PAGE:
HDD No. 2 should be the hard drive that sits on your desk, at home and never gets moved. They're also a lot cheaper since they require a power pack. You can format this one just for mac if you want. Maybe partition one part for use with PC's & Mac's (i.e. FAT 32) and for other random things you want to put on it... and the other partition for OSX's Time Machine. Firewire 800 or USB 2.0 will work just fine.

The pain is to make sure you update and sync each drive at least once a week.
 

·
Milk was a bad choice.
Joined
·
1,338 Posts
I looked into backup solutions a while back, and from al the reviews I read, it seemed that a lot of the current USB-powered drives have a pretty high rate of just up and dying. I wasn't satisfied with that as a solution, so I bought a reliable hard drive (Western Digital Caviar) and mounted it myself in an external hard drive enclosure (Rosewill). This ended up costing me roughly the same as a pre-packaged one, but I believe it is much more reliable (although quite a bit more cumbersome as well).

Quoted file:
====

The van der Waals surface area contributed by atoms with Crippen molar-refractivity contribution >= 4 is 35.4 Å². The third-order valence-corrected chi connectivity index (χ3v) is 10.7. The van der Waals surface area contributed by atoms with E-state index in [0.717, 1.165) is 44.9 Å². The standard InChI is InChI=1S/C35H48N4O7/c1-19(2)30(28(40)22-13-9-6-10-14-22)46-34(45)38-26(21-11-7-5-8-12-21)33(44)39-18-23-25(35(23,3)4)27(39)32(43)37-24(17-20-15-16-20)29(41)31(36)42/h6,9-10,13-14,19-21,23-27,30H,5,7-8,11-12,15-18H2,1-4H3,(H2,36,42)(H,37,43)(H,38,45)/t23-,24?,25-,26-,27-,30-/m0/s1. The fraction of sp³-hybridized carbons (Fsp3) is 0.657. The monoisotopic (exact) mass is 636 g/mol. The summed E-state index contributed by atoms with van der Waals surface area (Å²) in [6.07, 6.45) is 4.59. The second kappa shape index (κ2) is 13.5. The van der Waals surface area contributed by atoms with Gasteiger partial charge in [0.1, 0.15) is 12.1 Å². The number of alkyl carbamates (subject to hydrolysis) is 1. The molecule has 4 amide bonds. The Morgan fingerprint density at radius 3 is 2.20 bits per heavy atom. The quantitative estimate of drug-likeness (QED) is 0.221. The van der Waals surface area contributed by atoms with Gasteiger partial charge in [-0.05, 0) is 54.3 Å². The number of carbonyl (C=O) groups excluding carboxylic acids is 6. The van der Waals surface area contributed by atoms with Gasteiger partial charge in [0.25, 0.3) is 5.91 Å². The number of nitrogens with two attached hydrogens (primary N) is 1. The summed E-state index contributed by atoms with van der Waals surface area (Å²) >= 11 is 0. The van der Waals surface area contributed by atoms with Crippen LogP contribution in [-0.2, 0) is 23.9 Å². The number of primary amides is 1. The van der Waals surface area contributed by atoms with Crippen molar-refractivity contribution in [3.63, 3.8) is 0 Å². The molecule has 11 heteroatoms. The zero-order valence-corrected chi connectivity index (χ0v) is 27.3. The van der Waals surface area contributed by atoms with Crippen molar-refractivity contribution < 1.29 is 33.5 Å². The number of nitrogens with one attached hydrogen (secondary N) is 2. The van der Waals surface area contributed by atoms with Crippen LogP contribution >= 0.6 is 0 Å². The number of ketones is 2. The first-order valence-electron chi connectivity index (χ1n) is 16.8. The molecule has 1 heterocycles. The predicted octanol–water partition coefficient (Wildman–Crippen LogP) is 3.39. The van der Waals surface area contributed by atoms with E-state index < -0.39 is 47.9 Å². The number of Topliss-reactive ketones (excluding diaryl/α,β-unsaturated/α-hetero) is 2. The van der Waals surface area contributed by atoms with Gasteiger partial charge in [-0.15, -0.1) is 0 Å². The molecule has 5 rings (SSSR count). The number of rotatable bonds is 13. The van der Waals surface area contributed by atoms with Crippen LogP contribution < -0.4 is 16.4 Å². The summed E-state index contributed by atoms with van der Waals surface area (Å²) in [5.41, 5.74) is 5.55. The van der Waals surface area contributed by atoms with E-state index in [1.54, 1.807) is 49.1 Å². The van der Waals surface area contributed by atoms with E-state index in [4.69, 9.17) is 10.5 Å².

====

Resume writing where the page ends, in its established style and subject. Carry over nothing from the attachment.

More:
Since doing all this, I discovered that there's a thing called a network drive, which is a hard drive enclosure with networking capability (i.e. you hook it up to your wireless router), which allows you to leave it on all the time and it will automatically back up all your computers wirelessly. This is the function I really wanted, but I didn't know that it actually existed until I had already bought my drive. I would suggest going this route for just a little bit more money and a lot more convenience.